Therefore, if the tyre with the patterned tread satisfied the other requirements for patentability, notably being new and inventive, then it would be possible for the tyre to be protected by a patent.
Additionally, other forms of protection could be investigated. One suitable form of protection may be registered designs. A registered design protects the appearance of a whole or a part of a product, including its shape, texture, materials, and ornamentation. As many of the benefits of the new tyre are derived from its shape and ornamentation (in this case the pattern of the tread), a design could be an effective form of protection for the tyre.
In particular, designs are significantly cheaper than patents, and generally faster to obtain. This is in part because design applications generally consist of representations of the design to be protected, whereas patent applications require a detailed specification explaining how the invention works.
However, while designs do not have to be inventive, they do have to possess ‘individual character’. This means that the ‘overall impression’ conveyed by the design to an ‘informed user’ must be different from any previous designs. This aspect may be harder to overcome for a tyre tread – there are lots of tread patterns out there already, and the ‘informed user’ might not be technically minded enough to distinguish potentially subtle functional features.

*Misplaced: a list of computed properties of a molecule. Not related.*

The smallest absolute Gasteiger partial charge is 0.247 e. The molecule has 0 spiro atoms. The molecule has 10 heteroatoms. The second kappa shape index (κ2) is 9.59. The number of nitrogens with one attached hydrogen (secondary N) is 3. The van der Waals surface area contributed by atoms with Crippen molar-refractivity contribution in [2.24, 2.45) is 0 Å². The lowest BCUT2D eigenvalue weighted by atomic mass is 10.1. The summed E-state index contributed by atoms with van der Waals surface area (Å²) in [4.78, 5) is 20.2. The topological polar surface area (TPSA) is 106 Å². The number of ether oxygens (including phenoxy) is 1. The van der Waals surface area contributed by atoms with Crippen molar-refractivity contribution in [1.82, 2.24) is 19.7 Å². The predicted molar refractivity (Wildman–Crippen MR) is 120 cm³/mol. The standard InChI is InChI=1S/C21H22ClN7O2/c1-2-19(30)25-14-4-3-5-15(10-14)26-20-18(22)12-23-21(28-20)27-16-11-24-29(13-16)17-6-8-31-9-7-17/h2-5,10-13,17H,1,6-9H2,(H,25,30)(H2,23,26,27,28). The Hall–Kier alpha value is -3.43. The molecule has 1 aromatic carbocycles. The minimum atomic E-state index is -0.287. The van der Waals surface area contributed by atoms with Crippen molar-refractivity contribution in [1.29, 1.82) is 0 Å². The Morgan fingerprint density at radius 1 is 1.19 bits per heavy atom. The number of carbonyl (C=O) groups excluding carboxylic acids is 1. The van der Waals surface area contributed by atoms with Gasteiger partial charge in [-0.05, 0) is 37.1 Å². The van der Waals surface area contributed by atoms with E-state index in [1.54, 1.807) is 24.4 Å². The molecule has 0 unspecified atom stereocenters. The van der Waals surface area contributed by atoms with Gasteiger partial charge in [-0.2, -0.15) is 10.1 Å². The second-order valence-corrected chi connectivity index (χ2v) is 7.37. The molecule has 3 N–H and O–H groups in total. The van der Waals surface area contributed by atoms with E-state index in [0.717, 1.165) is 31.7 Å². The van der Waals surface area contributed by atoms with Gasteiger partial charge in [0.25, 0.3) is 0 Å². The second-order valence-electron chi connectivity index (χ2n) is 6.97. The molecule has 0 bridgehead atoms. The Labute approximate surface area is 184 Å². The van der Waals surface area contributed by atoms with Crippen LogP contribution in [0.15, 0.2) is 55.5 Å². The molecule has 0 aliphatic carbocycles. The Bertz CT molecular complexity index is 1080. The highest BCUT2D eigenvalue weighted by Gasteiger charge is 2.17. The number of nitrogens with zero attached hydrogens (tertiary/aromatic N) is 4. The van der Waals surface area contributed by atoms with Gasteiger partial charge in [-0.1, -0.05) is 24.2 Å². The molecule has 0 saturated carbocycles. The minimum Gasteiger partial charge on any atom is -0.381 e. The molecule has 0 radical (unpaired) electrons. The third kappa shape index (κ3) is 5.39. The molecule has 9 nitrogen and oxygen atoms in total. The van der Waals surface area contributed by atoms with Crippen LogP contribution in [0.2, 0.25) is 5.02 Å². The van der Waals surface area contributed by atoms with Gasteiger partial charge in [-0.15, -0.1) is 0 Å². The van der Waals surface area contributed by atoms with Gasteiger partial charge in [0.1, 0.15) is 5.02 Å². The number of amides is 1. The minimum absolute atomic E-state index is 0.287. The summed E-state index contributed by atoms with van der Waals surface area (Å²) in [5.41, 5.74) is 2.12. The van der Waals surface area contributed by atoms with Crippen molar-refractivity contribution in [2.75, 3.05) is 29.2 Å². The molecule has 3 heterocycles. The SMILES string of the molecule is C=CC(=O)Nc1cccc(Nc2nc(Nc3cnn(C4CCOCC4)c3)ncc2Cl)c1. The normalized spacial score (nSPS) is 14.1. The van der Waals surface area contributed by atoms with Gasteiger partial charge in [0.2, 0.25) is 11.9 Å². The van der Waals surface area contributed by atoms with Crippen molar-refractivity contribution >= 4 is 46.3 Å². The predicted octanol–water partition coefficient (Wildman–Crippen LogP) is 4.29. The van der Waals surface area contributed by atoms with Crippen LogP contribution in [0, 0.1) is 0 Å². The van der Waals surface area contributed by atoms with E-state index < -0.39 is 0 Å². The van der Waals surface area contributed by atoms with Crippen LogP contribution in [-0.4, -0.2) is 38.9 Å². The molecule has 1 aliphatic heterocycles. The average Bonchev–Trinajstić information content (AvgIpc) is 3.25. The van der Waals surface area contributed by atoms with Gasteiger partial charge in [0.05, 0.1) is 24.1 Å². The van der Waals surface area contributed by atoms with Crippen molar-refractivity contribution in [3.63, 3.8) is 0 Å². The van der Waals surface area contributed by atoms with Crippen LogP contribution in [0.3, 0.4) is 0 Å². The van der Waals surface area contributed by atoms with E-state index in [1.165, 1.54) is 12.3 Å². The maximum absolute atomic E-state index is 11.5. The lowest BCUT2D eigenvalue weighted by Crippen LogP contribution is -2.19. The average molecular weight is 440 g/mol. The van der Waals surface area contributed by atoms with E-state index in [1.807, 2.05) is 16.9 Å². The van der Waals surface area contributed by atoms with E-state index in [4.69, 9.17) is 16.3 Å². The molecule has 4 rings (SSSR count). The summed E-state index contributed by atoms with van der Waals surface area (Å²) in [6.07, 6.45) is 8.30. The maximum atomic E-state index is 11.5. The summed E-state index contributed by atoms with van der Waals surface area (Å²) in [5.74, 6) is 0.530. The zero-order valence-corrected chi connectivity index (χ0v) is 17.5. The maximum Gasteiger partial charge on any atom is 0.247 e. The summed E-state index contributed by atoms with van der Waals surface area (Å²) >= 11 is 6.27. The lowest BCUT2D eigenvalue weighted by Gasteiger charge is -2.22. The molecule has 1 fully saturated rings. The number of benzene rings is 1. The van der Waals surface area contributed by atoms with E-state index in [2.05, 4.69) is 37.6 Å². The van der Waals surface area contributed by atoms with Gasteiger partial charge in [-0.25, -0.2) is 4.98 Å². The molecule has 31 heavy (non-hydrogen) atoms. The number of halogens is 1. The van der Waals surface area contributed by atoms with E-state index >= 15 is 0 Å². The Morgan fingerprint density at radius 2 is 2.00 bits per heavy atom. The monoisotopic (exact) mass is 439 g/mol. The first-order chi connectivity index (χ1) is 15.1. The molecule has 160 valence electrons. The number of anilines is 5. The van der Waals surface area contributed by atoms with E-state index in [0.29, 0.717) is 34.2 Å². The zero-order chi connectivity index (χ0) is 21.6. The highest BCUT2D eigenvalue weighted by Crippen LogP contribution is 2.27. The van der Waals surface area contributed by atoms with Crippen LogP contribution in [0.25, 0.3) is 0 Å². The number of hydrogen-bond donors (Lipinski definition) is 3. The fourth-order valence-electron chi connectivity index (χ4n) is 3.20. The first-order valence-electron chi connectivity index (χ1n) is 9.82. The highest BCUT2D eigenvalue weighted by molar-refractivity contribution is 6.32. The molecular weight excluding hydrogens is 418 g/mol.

Additionally, the new tyre tread design may come up against Article 8 of the Community Design Regulation which states that ‘A community design shall not subsist in features of appearance of a product which are solely dictated by its technical function.’ While the tread of the tyre does indeed have a technical effect, is its shape and appearance ‘solely dictated’ by the technical function? This will come down to whether the technical function of the tread is the only factor leading to the specific design, taking into account the particular circumstances of the design creation.
Perhaps the best strategy would be a two-pronged protection, by both registering the design of the tyre, and applying for a patent. The two rights can then complement each other – the registered design could be used to quickly obtain an enforceable right (and longer protection, lasting up to 25 years for a European Registered Community Design compared to a patent’s 20 years in most jurisdictions), while a patent, once granted, would generally provide broader protection for the technical solution.
If you would like any advice on how to protect your product or invention, or further information on either patents or registered designs, please contact one of our specialist team.
This article is for general information only. Its content is not a statement of the law on any subject and does not constitute advice. Please contact Reddie & Grose LLP for advice before taking any action in reliance on it.